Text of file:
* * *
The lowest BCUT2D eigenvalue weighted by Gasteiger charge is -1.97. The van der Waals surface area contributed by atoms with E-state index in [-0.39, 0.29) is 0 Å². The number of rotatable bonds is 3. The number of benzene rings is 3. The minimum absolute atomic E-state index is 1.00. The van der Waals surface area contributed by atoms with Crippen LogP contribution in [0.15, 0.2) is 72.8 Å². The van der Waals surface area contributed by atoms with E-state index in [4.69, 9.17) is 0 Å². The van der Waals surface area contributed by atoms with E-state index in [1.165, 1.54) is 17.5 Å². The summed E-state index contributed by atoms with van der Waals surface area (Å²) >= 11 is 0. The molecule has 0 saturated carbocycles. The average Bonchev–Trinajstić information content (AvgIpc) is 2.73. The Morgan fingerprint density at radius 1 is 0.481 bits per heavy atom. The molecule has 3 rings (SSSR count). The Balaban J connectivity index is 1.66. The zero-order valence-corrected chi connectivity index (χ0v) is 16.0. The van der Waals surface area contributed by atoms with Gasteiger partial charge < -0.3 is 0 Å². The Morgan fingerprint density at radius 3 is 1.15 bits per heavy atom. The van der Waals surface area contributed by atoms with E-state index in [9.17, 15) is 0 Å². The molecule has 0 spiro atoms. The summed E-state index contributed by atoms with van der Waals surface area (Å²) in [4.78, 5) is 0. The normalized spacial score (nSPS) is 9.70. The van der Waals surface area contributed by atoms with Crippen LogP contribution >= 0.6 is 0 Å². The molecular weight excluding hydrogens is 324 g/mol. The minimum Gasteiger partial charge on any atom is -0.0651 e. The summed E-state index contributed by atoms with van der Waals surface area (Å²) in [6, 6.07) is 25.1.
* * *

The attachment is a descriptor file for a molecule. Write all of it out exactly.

The lowest BCUT2D eigenvalue weighted by Gasteiger charge is -1.97. The van der Waals surface area contributed by atoms with E-state index in [-0.39, 0.29) is 0 Å². The number of rotatable bonds is 3. The number of benzene rings is 3. The minimum absolute atomic E-state index is 1.00. The van der Waals surface area contributed by atoms with Crippen LogP contribution in [0.15, 0.2) is 72.8 Å². The van der Waals surface area contributed by atoms with E-state index in [4.69, 9.17) is 0 Å². The van der Waals surface area contributed by atoms with E-state index in [1.165, 1.54) is 17.5 Å². The summed E-state index contributed by atoms with van der Waals surface area (Å²) >= 11 is 0. The molecule has 0 saturated carbocycles. The average Bonchev–Trinajstić information content (AvgIpc) is 2.73. The Morgan fingerprint density at radius 1 is 0.481 bits per heavy atom. The molecule has 3 rings (SSSR count). The Balaban J connectivity index is 1.66. The zero-order valence-corrected chi connectivity index (χ0v) is 16.0. The van der Waals surface area contributed by atoms with Gasteiger partial charge < -0.3 is 0 Å². The Morgan fingerprint density at radius 3 is 1.15 bits per heavy atom. The van der Waals surface area contributed by atoms with E-state index in [9.17, 15) is 0 Å². The molecule has 0 spiro atoms. The summed E-state index contributed by atoms with van der Waals surface area (Å²) in [4.78, 5) is 0. The normalized spacial score (nSPS) is 9.70. The van der Waals surface area contributed by atoms with Crippen LogP contribution >= 0.6 is 0 Å². The molecular weight excluding hydrogens is 324 g/mol. The minimum Gasteiger partial charge on any atom is -0.0651 e. The summed E-state index contributed by atoms with van der Waals surface area (Å²) in [6, 6.07) is 25.1.